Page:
As each runner crosses the finish line, the emcee does his best to announce our names.  Some ladies I met during the Summer Track Series workouts are waiting in the finishing area, watching the runners, and they come over to me.  One is concerned.  “Did they pronounce your name wrong???”  Ha.  They did not.  These folks know me a little by now, so the awkwardness of “Hoar” has faded and they say it confidently.  Always a favorite moment at the race though.  Nobody wants to say “whore” because surely that’s not right?


My heat preparing for one of the events

400 meters. 81.3. 75th place.

400 meters.  Just one loop.  This one is so fun to watch the fastest heats do.  It is also where you can start to see strengths and weaknesses.  Like the guy in my heat, who ran a 7:28 mile, absolutely blitz the rest of us with 56.8 second 400m, good for 10th place overall.  Built for short distance speed.

But yeah that short distance speed.  How does it work?  One guy in an early heat said he was boxed out at the start so he could never find his groove and run his best.  I’m not used to this.  No room for missteps.  Some people say 400 meters is a sprint.  But 100 meters is a sprint.  I can’t run that fast four times.

Again, just trying to hold on.  Our speedster blazes out and I just try not to explode.  Hang with a few people and again pass a fellow runner in the last stretch.  Wait, then I’m passed by the blind runner and his guide runner.  I was surprised to hear so many footsteps behind me but it makes sense since they are tethered together.  Two full size men and I can’t do a darn thing to catch them.   I’m wheezing.  Why did I think mid-80s was pleasant?  I remember that one time in high school field hockey where I had some sort of asthma attack even though I don’t have asthma.


Approaching the finish line

800 meters. 3:13.2. 73rd place.

Same thing, twice.  At the start of each event, I declare it the worst event.  How do you pace this one?  Again, can’t sprint the whole thing because 100m is a sprint and apparently so is 400m.  So this is less sprint.  I’ll call it a spri.  Spri my way through this one.  Catch the 400m speed demon in the final straight away and expect him to push it when I appear over his shoulder, but he either doesn’t have anything left or just doesn’t care.

This is the only event where I under perform compared to 2012.  Given it was a million degrees that day, I have to wonder what kind of roller skates I managed to sneak in last year.  Funny, I don’t remember.  Somewhere in here, post race of course, I eat a Clif Shot that I’d tossed into my bag before leaving the house.  Needed a few calories.  Having clarified that I didn’t eat a gel during an 800 meter race, I’m now picturing it.  That would be pretty ridiculous.  And to think I raised my eyebrows at the gentleman wearing his iPod during the 800m (no offense, it just seems… unnecessary).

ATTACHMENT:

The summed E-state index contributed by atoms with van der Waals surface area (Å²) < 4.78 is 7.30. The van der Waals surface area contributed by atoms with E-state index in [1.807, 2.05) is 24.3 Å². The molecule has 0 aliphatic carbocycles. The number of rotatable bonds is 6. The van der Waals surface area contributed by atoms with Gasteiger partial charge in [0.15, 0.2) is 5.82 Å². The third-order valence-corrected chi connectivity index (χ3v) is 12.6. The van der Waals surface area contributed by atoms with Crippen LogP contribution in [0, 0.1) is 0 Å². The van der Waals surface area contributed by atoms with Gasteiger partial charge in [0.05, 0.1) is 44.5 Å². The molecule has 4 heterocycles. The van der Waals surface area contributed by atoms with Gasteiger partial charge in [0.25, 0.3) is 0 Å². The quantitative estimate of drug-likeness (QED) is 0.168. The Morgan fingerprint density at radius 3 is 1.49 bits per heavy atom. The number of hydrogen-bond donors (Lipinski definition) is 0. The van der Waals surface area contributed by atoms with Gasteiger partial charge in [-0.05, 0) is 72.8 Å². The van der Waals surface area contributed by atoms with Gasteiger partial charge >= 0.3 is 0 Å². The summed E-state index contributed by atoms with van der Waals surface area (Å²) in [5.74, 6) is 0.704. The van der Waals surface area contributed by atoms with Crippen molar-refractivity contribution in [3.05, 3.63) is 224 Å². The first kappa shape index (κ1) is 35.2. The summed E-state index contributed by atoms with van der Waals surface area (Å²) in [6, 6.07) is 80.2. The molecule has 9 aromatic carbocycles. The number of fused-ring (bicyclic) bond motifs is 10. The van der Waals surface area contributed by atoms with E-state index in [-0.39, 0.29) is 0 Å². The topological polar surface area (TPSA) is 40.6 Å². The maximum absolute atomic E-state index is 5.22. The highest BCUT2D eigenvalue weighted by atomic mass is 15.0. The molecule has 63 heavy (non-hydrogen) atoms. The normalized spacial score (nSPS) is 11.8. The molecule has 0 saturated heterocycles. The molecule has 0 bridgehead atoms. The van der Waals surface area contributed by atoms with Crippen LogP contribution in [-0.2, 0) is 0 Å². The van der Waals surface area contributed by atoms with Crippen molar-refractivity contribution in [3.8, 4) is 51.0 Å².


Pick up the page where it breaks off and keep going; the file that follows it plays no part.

Photo by Robert Hill, race photographer

Photo by Robert Hill, race photographer
… I am clearly still a heel-striker.

100 meters. 17.04. 79th place.

Ah here it is, that all-out sprint.  People change into track spikes.  I’m not that fancy.  This one is split into many more heats, only 6 runners per heat – one per lane.  No fighting for the inside track, just running in a straight line.  Super duper fast, pumping your arms like crazy, being acutely aware of the terrible things the air is doing to your face… fun!  Knowing Usain Bolt could do the worm for 100m and probably still beat me.

Actually it was incredible to watch the fastest guys do this one too.  Winner ran it in 11.45 seconds.  Bolt’s world/Olympic record is 9.58.  Almost two seconds, which is like an eternity in 100m.  And the UR 11.45 guy was just incredible to watch in person.  If I were given the opportunity to see Bolt, I’d probably sneeze at just the wrong time and miss it entirely.  My three-sneeze cycle is probably longer than 9.58 seconds.  Gosh, I’m now absurdly thankful that I didn’t sneeze during the 100m.  I’d probably have broken a leg.

It was fairly incredible this year – I actually beat two people in my heat.  The last two years I was by far the slowest in my heat.  My time was just 0.6 seconds faster but I guess that was significant enough with this year’s competition.

5000 meters. 27:31. 69th place.

At this point I’m laughing at myself for saying I “held on” in previous events.  Itty bitty short events.  It’s funny on a day like this where 5k is crazy distance.  I mean I’m signed up to run 50 miles in the fall – that is a hair over 80 kilometers – and I’m struggling here with 5 kilometers.  But really, it’s getting late, I’ve taken in one gel and half a bottle of Gatorade throughout the day and I’m just really looking forward to the beer waiting for me at the post-race party.  The sooner I finish the 5k, the better.  The course is a double loop on the cross country trail.  The worst part is running under a bridge where the ground is all sand for about 15 feet.  It’s dark under there and footing is terrible in the sand.  Nothing you’re going to fall down on, but still not my fave.  I’m familiar with the course at least.